Workaholic questions

What is it with us workaholics? I just don’t get it. I work hard at the job for which I get paid. I worry about it all the time I am not there. I think about it, get insomnia over it, and am constantly catching myself working out how to solve some problem or deal with some issue when really I "need" to be doing the ironing or attending to some family member’s needs or similar. (Actually, I have much worse things to worry about than work, and I always remember a colleague’s notice he had stuck on his terminal: "Nobody’s last words were ever ‘I wish I’d spent more time in the office’  ", but knowledge does not stop the situation I describe.)

Just over a year ago, I started messing about with this blogging lark. Everyone at work seemed to be talking about blogs, so I dipped my toe in, first via an rss reader and then over the Christmas break in 2005, started a blog just to see what it was like to write things "out there" off my own bat, rather than being related to my paid employment.

Since then, I’ve gone down several blind alleys but have developed and settled on a strong blogging identity; I feel I’ve truly connected with a dozen or so people (or their blogs). I read lots of others. I recognise that blogging is essentially a fragile activity: one can develop these intense online relationships of ideas, yet one’s blog can be taken down in an instant, on a whim, and one can simply not respond to people one only "knows" via email or otherwise online if one feels so inclined. One does not "owe" these people or blogs anything. Yet collectively they form, in my mind, a vast demand. Why?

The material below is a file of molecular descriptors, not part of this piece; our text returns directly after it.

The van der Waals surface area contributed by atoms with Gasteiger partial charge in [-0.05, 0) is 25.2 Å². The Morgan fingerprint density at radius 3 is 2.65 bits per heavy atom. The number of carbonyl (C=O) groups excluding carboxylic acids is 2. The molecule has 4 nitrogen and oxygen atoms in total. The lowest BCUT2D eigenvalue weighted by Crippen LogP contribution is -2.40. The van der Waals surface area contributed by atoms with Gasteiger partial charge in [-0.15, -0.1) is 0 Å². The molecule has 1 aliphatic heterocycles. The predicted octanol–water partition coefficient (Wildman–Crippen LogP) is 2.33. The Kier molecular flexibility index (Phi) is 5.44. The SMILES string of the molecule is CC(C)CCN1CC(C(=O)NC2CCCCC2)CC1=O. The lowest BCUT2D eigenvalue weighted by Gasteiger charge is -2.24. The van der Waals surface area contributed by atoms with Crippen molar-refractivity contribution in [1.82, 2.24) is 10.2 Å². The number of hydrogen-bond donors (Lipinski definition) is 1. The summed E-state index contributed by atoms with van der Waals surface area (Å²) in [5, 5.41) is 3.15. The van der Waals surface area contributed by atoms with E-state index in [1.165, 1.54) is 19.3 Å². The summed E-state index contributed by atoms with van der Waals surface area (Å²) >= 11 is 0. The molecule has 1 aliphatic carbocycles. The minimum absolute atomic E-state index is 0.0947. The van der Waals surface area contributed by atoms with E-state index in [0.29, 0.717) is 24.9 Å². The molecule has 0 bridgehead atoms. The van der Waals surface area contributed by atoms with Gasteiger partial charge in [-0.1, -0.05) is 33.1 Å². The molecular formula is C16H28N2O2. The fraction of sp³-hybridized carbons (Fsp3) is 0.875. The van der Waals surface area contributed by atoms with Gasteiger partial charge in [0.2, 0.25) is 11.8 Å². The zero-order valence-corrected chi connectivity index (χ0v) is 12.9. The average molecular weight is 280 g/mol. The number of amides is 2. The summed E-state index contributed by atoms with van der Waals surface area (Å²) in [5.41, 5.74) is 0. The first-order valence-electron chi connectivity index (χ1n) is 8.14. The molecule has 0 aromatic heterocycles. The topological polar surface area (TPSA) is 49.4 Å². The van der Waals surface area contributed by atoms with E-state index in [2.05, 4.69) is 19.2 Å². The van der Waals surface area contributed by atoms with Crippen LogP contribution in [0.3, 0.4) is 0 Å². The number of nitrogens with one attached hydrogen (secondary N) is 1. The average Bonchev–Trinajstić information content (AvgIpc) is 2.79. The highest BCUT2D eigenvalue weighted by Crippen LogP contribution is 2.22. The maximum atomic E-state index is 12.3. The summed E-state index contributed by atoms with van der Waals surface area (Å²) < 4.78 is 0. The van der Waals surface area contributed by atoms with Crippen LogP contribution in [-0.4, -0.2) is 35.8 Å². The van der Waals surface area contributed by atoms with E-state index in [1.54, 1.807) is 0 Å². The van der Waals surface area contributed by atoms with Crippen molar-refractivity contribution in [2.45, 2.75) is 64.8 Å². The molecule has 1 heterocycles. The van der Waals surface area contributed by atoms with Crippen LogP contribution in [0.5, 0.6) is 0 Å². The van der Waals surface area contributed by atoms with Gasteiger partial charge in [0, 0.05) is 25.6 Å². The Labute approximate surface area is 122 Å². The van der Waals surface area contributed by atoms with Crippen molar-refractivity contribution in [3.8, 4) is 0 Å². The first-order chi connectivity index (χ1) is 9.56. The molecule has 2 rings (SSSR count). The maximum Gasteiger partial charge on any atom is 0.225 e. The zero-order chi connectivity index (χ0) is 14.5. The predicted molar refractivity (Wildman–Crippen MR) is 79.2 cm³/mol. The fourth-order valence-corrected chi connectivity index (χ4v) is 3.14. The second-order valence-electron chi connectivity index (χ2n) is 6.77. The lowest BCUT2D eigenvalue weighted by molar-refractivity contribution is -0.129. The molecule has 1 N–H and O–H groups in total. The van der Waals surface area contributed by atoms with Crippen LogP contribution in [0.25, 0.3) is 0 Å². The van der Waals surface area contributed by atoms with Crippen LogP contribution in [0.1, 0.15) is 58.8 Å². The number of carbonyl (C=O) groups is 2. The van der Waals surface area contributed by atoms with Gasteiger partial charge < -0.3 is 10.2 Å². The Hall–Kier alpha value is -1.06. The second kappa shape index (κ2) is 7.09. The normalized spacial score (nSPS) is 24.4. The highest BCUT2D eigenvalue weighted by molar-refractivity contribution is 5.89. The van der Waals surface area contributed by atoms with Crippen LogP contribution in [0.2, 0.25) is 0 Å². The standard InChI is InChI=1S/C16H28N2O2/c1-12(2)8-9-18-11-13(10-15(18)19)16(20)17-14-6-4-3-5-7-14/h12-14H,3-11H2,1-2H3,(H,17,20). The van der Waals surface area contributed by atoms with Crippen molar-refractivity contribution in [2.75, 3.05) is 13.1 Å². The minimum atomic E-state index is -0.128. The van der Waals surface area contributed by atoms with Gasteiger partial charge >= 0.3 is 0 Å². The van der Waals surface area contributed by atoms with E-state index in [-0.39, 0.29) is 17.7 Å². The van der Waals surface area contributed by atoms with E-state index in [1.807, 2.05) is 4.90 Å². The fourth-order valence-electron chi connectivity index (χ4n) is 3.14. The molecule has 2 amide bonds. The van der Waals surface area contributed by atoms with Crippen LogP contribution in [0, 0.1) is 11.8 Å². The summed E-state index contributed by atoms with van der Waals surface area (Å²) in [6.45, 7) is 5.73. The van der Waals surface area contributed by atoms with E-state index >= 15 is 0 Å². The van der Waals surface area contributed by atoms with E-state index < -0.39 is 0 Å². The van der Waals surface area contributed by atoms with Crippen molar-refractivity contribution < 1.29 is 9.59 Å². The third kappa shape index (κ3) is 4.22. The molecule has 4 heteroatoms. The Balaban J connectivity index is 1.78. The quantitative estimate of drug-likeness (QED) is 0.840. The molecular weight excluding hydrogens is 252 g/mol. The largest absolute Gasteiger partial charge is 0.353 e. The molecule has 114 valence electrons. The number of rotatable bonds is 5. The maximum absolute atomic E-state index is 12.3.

Why is blogging such a consuming activity? How have I arrived at a situation, within a year, of a full screen of Gmail (as opposed to work email) messages every night (demanding answers, in my mind if not in reality) when I stagger home exhausted and log on after the "cooking the tea and helping with homework" hour? How come I feel such a failure when I have missed going through my rss subscriptions one evening and am so aware that I’ll "pay" by "having" 300 to scroll through/read the next day? Why do I feel the pressure to post at least once an evening?

Why have I turned blogging into work? Why do I now read a book a week instead of every 2 days? Why do I never watch any of the DVD boxed sets that I ironically buy? (Let alone go to a movie or watch a DVD of a single film?)

What is happening here? Why am I doing this to myself?

18 thoughts on “Workaholic questions

  1. Hehehe. We all go through this. I have been effectively blogging since the Year 2000. I have pulled the pin twice. I always come back. I read somewhere (but can’t remember where) that bloggers burn out after 18 months to 2 years. I would agree with that cycle. I think it’s a manner of finding a balance. Easier said than done, however.

  2. Very interesting post, Maxine. I feel many of the same things you do. Though I don’t think it makes you unhappy, right? For me it just seems now like a natural part of my life, if bizarre when you pause to inspect it.